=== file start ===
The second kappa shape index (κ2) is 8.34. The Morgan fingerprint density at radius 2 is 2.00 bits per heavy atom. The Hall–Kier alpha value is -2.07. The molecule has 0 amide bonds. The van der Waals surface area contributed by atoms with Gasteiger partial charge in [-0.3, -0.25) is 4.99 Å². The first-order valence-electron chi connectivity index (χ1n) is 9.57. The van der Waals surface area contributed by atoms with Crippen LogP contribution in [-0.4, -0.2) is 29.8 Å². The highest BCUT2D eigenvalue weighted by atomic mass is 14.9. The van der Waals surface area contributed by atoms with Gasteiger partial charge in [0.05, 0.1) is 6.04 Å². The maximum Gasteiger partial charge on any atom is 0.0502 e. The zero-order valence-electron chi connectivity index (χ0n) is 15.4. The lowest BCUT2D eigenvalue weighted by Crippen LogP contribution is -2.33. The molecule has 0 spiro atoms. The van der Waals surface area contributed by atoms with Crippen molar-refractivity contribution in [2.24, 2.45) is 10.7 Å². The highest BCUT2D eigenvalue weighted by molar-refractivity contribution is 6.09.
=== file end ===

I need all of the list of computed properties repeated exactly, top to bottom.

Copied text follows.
The second kappa shape index (κ2) is 8.34. The Morgan fingerprint density at radius 2 is 2.00 bits per heavy atom. The Hall–Kier alpha value is -2.07. The molecule has 0 amide bonds. The van der Waals surface area contributed by atoms with Gasteiger partial charge in [-0.3, -0.25) is 4.99 Å². The first-order valence-electron chi connectivity index (χ1n) is 9.57. The van der Waals surface area contributed by atoms with Crippen LogP contribution in [-0.4, -0.2) is 29.8 Å². The highest BCUT2D eigenvalue weighted by atomic mass is 14.9. The van der Waals surface area contributed by atoms with Gasteiger partial charge in [0.05, 0.1) is 6.04 Å². The maximum Gasteiger partial charge on any atom is 0.0502 e. The zero-order valence-electron chi connectivity index (χ0n) is 15.4. The lowest BCUT2D eigenvalue weighted by Crippen LogP contribution is -2.33. The molecule has 0 spiro atoms. The van der Waals surface area contributed by atoms with Crippen molar-refractivity contribution in [2.24, 2.45) is 10.7 Å². The highest BCUT2D eigenvalue weighted by molar-refractivity contribution is 6.09.